Interfax: Russian MP denies talk of separatism at congress in southeast Ukraine

Alexei Pushkov file photo

(Interfax – February 22, 2014) The south and east of Ukraine are not seeking to break away but they reject “political diktat” from “extremists” in Kiev, a senior Russian MP warned in reports on 22 February.

Aleksey Pushkov, of the ruling One Russia party, chairs the State Duma’s international affairs committee. He was in Kharkiv to observe a congress of politicians from Ukraine’s mostly Russian-speaking southeastern regions.

These “are the bulwark of stability in Ukraine, unlike the western regions where buildings, weapons and armoured vehicles are being seized and the authorities are being destroyed”, Pushkov told Interfax news agency. “If government and stability exists anywhere in Ukraine today, it is in the regions represented at today’s congress.”

They are not calling for secession but they do want more respect for their contribution to the country, Pushkov continued. “The leaders of the regions who were there – Donetsk, Kharkiv, Luhansk and Dnipropetrovsk Regions, Crimea and Sevastopol – said they want to retain a single Ukraine but not a Ukraine in which terms and policies are imposed on to them by extremist forces that recognize nothing other than the language of violence and diktat,” he told Interfax. “Kiev should heed their voice or a new and highly acute political phase will begin.”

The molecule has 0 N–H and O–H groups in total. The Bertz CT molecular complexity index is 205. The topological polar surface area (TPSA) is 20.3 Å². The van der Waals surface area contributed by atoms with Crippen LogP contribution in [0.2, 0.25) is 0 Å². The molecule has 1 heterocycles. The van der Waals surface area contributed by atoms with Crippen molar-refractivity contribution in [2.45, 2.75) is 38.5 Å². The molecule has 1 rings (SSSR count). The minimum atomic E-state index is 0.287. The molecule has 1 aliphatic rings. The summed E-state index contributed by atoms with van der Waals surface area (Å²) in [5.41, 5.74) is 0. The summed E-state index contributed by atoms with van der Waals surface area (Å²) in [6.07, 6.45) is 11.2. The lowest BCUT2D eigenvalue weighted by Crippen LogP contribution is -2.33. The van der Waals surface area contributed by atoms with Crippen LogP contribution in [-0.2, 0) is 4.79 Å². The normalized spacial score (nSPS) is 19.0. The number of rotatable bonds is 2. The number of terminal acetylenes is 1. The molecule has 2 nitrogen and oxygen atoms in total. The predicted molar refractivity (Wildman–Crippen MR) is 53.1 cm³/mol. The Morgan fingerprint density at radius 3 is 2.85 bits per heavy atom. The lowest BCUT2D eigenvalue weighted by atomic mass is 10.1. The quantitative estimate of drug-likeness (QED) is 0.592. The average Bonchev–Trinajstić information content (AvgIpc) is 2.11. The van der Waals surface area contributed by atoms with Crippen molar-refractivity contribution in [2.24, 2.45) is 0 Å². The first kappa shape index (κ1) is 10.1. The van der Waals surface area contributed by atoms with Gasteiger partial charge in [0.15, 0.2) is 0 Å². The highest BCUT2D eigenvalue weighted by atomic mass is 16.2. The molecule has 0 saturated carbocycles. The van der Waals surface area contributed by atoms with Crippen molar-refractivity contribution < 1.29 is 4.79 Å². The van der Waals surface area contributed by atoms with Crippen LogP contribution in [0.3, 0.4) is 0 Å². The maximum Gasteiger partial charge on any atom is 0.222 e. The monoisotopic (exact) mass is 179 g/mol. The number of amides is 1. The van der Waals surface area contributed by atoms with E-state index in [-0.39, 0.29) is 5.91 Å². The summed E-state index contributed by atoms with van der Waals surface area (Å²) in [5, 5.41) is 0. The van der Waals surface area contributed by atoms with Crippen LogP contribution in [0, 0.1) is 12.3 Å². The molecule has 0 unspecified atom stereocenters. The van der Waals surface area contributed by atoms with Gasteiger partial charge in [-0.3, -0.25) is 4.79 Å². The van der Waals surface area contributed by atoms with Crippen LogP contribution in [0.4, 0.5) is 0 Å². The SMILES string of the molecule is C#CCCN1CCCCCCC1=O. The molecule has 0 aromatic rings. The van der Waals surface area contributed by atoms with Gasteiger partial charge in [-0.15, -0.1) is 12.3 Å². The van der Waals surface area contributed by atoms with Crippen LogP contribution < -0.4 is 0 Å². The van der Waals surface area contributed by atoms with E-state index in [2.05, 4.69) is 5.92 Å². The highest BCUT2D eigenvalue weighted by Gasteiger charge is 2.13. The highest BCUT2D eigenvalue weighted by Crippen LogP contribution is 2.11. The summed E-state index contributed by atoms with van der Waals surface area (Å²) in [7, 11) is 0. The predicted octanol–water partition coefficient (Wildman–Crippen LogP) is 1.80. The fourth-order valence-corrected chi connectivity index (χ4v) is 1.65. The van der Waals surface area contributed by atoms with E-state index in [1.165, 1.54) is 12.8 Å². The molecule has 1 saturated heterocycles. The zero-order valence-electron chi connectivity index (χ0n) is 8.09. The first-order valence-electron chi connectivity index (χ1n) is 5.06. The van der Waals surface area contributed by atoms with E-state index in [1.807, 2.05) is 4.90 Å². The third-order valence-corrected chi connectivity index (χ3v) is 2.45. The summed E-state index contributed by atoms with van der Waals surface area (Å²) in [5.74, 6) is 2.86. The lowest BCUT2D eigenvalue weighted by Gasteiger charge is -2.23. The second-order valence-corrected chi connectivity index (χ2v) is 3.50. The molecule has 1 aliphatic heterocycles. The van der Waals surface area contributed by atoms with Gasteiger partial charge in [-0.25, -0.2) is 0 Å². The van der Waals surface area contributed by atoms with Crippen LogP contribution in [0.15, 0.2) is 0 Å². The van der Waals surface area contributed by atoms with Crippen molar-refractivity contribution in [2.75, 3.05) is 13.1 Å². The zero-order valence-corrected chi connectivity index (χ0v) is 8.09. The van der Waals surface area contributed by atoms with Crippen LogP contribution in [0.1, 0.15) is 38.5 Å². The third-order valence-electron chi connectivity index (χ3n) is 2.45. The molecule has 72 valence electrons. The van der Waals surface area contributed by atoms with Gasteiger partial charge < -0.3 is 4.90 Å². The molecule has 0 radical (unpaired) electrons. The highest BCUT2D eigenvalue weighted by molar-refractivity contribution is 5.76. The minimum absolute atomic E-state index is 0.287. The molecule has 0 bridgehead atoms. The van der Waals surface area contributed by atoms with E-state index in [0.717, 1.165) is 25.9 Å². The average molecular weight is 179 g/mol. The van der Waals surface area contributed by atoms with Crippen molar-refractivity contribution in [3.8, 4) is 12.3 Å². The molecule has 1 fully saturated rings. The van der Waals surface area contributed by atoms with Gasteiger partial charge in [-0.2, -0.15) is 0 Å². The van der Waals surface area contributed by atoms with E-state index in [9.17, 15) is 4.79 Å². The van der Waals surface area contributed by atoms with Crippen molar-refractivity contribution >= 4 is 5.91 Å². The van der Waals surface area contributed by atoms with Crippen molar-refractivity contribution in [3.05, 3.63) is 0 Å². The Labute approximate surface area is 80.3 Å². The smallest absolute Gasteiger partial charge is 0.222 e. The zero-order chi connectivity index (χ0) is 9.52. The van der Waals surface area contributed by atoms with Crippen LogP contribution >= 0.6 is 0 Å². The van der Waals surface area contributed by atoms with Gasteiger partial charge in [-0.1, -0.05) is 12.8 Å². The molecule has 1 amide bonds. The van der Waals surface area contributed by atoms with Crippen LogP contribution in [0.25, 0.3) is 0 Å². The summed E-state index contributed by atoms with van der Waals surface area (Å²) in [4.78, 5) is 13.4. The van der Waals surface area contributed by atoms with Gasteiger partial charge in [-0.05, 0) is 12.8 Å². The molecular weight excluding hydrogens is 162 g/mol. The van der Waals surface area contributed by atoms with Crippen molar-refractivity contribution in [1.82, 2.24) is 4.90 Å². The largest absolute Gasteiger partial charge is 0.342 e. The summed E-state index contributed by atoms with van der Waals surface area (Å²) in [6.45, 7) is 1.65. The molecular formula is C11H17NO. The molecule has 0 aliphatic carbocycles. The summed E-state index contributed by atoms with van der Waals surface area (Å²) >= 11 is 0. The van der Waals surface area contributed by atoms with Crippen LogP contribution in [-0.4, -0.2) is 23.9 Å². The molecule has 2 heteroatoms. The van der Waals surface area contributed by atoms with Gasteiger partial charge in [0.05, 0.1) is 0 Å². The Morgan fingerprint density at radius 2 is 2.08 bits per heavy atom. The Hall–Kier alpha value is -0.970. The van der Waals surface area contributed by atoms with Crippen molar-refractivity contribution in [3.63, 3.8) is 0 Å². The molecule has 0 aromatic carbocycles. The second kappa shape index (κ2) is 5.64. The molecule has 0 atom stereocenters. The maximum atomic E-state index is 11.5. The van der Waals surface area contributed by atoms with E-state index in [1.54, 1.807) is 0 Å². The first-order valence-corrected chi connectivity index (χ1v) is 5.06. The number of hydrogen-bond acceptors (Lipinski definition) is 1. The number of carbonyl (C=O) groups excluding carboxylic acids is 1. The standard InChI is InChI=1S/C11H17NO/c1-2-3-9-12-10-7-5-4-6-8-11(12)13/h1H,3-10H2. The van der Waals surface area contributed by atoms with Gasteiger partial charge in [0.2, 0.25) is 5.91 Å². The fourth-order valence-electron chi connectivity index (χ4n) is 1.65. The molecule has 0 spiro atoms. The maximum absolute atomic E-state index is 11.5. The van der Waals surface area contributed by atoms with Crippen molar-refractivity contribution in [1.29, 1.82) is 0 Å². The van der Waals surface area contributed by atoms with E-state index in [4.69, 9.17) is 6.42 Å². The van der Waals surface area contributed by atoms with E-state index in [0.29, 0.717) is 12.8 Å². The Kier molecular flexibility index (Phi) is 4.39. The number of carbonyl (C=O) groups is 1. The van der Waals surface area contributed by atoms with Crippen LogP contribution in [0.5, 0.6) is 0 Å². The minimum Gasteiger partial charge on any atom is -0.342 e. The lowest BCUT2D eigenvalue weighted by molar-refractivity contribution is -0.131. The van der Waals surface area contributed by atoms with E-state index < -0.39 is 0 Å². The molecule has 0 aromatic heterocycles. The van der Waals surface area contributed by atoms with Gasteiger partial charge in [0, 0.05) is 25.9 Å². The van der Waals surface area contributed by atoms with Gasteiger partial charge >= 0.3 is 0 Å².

It is wrong to call these regions separatist and there was no talk at the congress of breaking away, Pushkov continued. But he pointed out their importance to the national economy: these are “Ukraine’s main industrialized regions, the regions that pay in”.

The congress constantly stressed that the aim is not to break the country apart but to keep it together, but for that to happen their voice must be heard and there must be a political compromise between Kiev and the regions, he said, as summed up by Interfax.

Pushkov expanded on this in a separate report by RIA Novosti. “Nobody at the congress, for example, questioned bringing back the ! 2004 constitution, but they did say that it has to happen in a way that serves the interests of everyone in Ukraine and not just those who have seized power in Kiev,” he told the agency.

He also warned of trouble if the violence in Kiev spread. “The atmosphere at the congress showed, in my opinion, that these regions of Ukraine are seriously determined to resist any imposition of the radical methods that currently prevail in western Ukraine and to a large extent in Kiev,” he said. “They don’t want any Maidan-type violence being imported to Kharkiv or anywhere else here.”